SCARBOROUGH, Maine -- To support its software development efforts, Hannaford Bros. here is now using the services of 60 programmers from an outsourcing firm based in India.
Bill Homa, chief information officer for Hannaford, told SN that about 80% of the programming work -- essentially code writing -- for internal application development is now handled by Infosys Technologies, an IT services firm based in Bangalore, India, with a U.S. office in Fremont, Calif. Between 10% and 15% of the programmers are based at Hannaford's Maine headquarters, with the rest in India.
The number of offshore programmers working for Hannaford, which has used Infosys for about three years, "changes every week, as projects start and stop," said Homa.
Homa described Hannaford's use of offshore software programmers to SN following his participation last month in a panel discussion at the National Retail Federation's NRFtech conference in San Diego.
Richard Baldyga, vice president, outsourcing solutions, Infosys, noted that about 12% of Infosys' revenues come from retail clients. Homa said the trend is still fairly rare in food retailing.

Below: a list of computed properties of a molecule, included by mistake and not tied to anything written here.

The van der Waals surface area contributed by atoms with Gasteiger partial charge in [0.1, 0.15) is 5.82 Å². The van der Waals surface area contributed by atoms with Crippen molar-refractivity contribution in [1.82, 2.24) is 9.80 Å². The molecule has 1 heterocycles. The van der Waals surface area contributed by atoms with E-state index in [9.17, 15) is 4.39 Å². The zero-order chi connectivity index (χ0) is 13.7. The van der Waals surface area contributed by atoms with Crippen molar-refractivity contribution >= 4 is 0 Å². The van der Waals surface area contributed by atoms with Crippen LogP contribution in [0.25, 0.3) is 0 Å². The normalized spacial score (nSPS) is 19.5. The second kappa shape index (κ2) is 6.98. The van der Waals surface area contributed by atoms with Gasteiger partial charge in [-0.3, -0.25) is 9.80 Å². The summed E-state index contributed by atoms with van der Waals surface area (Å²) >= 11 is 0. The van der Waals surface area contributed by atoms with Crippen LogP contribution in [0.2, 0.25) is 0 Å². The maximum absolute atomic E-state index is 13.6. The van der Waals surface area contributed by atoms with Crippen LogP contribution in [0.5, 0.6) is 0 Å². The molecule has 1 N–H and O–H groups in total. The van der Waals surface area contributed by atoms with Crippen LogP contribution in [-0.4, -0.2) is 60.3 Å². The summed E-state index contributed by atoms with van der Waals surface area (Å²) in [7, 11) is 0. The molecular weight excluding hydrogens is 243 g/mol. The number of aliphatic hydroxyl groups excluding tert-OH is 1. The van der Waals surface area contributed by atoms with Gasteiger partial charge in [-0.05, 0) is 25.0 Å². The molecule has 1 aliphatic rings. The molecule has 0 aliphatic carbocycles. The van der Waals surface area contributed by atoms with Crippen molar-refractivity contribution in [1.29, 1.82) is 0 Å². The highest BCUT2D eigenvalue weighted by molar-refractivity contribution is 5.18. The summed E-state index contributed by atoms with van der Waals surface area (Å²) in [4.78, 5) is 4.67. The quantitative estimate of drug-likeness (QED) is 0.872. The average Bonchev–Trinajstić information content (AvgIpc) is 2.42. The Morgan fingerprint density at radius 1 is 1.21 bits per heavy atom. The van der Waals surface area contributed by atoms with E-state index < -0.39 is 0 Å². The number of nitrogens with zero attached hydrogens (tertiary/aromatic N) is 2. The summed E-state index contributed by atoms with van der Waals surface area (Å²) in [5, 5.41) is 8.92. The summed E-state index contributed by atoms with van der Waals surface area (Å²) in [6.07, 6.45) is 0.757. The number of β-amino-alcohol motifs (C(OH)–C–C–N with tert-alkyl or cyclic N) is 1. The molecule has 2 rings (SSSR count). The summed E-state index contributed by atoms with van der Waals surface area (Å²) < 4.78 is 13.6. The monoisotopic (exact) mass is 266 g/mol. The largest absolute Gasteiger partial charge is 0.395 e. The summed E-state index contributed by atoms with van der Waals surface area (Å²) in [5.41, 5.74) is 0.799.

While offshore programmers cost Hannaford "two-thirds" less to employ than U.S. programmers, Homa said cost was not the reason for Hannaford's decision to outsource programming. "We had a huge backlog of [IT] demand from our users, so we had to find additional programming resources," he said. No Hannaford positions were cut, he noted. The creative development work, which requires supermarket industry knowledge, is still done internally at Hannaford, as are enhancement and maintenance, Homa said. All of the development efforts have been focused on supply chain applications, he added.
Homa praised the quality of the work produced by the offshore programmers.
Homa acknowledged that offshore development is complicated by concerns about terrorism. He said he canceled a trip to India in March due to the Iraq war and now plans to go in January, though a major terrorist incident struck Bombay last week.
But the biggest concern, he said, is maintaining control over proprietary business knowledge. "We could do more outsourcing but we don't want to give up [business knowledge]."